Email Signatures


We all know that public perception of your business and brand is paramount; commercial success of any kind depends on customers and what they think of you. Just as a greeting is important, ending an email with nothing more than “regards, nathan” shows the recipient that you don’t even consider the communication important enough to capitalise your own name. Your credibility will come into question if you do not put any effort into correspondence between potential customers and yourself, losing trust and ultimately business. It’s time to review your salutations. Keep reading for the essential tips on how to leave the right impression.


  1. Include your name and job title


These are the two most important items to add into your signature as they let the recipient know who you are and what your position is within the structure of the business. This kind of context helps us to pitch the tone of our conversations, as well as on a basic level ensures that we’re talking to the relevant person.


  1. Add a sign-off or closing phrase


Ending an email without any sign-off can seem cold or abrupt, and make the recipient feel as though they are wasting your time. When you end an email, you are essentially setting the mood of the communication and defining a professional personality for yourself. After all, your signature is literally that – the unique sign that someone is talking to you. Some examples of positive salutations include, but are not limited to, the below.


  • Best,
  • Best wishes,
  • Sincerely,
  • Warmly,
  • Respectfully,
  • Regards,
  • Kind Regards,


In the same way that there are positive sign-offs, you should do your best to avoid those which do not convey a professional tone, such as the ones below.


  • Thanks,
  • Cheers,
  • Xoxo,
  • Xx,
  • TTYL, (“talk to you later”)
  • TAFN, (“that’s all for now”)


Sign-offs like “Thanks” and “Cheers” can be perplexing and redundant for the recipient if you don’t actually have anything for which to thank them. Similarly, symbols and abbreviations such as “xoxo” and “TAFN” run the risk of coming across as very unprofessional in a business context.


  1. Show some colour


Adding some interest to your signature can be merely changing the colour or font from the standard email body text, or you can go further and incorporate your logo. These distinctions will make your name and role stand out, making you and your organisation more memorable. Done in the right way, it can also add a tone of professionalism and credibility as your brand will look more established if it has a logo, motto, contact details etc. This is because people are much more likely to remember images and colours, especially if they contrast to the format of what they’ve read, rather than the specifics in a wall of text. However, these kinds of aesthetic alterations only add sophistication to a point, too much can look unprofessional. Look at some examples of signatures of clients or businesses you admire for ideas on how to customise your own.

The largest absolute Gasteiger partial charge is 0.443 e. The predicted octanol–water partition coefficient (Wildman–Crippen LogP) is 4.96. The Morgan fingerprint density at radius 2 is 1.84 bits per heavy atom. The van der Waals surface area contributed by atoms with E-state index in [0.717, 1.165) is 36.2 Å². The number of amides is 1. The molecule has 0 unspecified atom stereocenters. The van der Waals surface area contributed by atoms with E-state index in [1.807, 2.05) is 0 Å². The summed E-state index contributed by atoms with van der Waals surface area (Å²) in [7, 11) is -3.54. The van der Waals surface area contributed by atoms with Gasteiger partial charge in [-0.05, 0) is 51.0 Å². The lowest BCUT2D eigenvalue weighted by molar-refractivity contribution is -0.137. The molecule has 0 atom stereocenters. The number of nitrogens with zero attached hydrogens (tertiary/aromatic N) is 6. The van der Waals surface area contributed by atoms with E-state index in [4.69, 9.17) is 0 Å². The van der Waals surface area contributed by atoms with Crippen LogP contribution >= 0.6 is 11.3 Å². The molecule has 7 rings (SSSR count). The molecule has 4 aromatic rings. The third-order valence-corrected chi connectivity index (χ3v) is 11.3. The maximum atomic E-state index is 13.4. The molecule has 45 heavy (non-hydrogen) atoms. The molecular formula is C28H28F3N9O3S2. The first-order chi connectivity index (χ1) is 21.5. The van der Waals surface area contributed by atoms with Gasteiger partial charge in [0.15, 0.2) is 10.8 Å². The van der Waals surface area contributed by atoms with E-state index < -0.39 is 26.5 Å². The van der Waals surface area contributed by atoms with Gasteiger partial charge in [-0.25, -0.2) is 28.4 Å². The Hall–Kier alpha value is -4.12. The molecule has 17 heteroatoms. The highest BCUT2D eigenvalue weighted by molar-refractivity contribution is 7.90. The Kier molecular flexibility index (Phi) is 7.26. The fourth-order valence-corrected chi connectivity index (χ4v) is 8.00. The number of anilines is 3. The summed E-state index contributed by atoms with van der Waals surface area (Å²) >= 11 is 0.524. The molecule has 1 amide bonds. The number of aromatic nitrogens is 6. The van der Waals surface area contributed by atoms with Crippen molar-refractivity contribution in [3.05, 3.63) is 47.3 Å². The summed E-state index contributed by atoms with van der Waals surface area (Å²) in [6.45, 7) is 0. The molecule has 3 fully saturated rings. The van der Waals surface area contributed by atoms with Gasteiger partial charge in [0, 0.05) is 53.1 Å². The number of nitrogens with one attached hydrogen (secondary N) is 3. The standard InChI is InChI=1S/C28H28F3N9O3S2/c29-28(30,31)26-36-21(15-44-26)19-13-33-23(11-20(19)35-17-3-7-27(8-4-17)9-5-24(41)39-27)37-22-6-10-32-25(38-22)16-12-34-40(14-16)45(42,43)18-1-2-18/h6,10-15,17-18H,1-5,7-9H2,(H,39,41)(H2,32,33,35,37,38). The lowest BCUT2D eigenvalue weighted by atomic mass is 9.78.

1. Include a call to action


This is a great way to engage people in your product. Similar to formatting and logos, you can make this something you want your recipient to take away from your email if they remember nothing else. It can simply be a link to your website including a listing of your products and services. This is a clever and attractive option for both parties as everyone can save time writing and reading details in an email and instead just be directed to the source. As a bonus, it also increases traffic to your site. Go one further and add a “request a demo” or similar link to your signature. Again, this saves time on both sides and also increases trust in your business from a capability standpoint.


Here is an example of DWM’s Email Signature


  1. Optional items


You can establish an efficient, professional and effective signature without these extras, but the below could enhance the perception of your brand.


  • Individual staff photos: this mimics face-to-face conversation and so is a cornerstone of trust-building as it shows the recipient with whom they are speaking.
  • Social media: another great way to showcase your brand and give your client other options for contacting you. It also establishes that you have a web presence across multiple channels.
  • Other contact details: Telephone numbers and addresses may seem increasingly unnecessary in the digital world, but traditional means of communication and physical presence will always be favourable to some of your customers. Alternatively, this extra text is just a useful way of making your business look more established and your email more professional, even if it’s not read or used.



Again, these things should be added within reason; too much clutter and a lack of coordination can distract the recipient and therefore damage your brand. Keeping this in mind, a final thing to add could be some ‘pop’ or individual flair. Think about what differentiates you from your competitors to make you memorable.


So, don’t just think of your sign off as the end of your conversation. Within a few guidelines and with a bit of creativity, your signature can be the ultimate free marketing tool.